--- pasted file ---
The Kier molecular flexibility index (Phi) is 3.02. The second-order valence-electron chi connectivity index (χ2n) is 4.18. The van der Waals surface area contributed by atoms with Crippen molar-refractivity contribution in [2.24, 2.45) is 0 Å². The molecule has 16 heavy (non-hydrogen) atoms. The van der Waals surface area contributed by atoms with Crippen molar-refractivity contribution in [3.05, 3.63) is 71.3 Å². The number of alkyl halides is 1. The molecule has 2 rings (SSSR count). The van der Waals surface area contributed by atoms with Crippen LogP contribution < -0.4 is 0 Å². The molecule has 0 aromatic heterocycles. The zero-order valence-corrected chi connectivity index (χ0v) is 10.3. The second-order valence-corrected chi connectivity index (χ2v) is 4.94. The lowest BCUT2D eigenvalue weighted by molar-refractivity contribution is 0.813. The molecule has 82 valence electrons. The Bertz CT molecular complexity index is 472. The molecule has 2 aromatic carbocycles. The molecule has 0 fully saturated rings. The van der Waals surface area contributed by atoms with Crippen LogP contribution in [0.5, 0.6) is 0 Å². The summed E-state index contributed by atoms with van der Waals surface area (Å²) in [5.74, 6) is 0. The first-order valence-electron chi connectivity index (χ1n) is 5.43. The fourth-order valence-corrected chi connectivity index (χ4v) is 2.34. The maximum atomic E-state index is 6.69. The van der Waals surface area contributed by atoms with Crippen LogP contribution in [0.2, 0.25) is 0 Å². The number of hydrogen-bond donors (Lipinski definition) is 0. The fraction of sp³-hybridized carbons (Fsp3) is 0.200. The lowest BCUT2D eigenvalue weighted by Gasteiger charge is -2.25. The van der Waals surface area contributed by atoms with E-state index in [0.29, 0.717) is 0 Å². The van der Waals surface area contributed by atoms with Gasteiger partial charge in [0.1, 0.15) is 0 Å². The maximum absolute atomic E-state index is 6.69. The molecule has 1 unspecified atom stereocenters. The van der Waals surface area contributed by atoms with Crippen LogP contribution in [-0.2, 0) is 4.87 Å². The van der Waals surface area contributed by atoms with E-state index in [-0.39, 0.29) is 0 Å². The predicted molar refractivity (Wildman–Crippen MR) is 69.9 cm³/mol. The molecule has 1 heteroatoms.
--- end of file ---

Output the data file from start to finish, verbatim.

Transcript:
The Kier molecular flexibility index (Phi) is 3.02. The second-order valence-electron chi connectivity index (χ2n) is 4.18. The van der Waals surface area contributed by atoms with Crippen molar-refractivity contribution in [2.24, 2.45) is 0 Å². The molecule has 16 heavy (non-hydrogen) atoms. The van der Waals surface area contributed by atoms with Crippen molar-refractivity contribution in [3.05, 3.63) is 71.3 Å². The number of alkyl halides is 1. The molecule has 2 rings (SSSR count). The van der Waals surface area contributed by atoms with Crippen LogP contribution < -0.4 is 0 Å². The molecule has 0 aromatic heterocycles. The zero-order valence-corrected chi connectivity index (χ0v) is 10.3. The second-order valence-corrected chi connectivity index (χ2v) is 4.94. The lowest BCUT2D eigenvalue weighted by molar-refractivity contribution is 0.813. The molecule has 82 valence electrons. The Bertz CT molecular complexity index is 472. The molecule has 2 aromatic carbocycles. The molecule has 0 fully saturated rings. The van der Waals surface area contributed by atoms with Crippen LogP contribution in [0.5, 0.6) is 0 Å². The summed E-state index contributed by atoms with van der Waals surface area (Å²) in [5.74, 6) is 0. The first-order valence-electron chi connectivity index (χ1n) is 5.43. The fourth-order valence-corrected chi connectivity index (χ4v) is 2.34. The maximum atomic E-state index is 6.69. The van der Waals surface area contributed by atoms with Crippen LogP contribution in [0.2, 0.25) is 0 Å². The number of hydrogen-bond donors (Lipinski definition) is 0. The fraction of sp³-hybridized carbons (Fsp3) is 0.200. The lowest BCUT2D eigenvalue weighted by Gasteiger charge is -2.25. The van der Waals surface area contributed by atoms with E-state index in [0.29, 0.717) is 0 Å². The van der Waals surface area contributed by atoms with Gasteiger partial charge in [0.1, 0.15) is 0 Å². The maximum absolute atomic E-state index is 6.69. The molecule has 1 unspecified atom stereocenters. The van der Waals surface area contributed by atoms with Crippen LogP contribution in [-0.2, 0) is 4.87 Å². The van der Waals surface area contributed by atoms with E-state index in [-0.39, 0.29) is 0 Å². The predicted molar refractivity (Wildman–Crippen MR) is 69.9 cm³/mol. The molecule has 1 heteroatoms.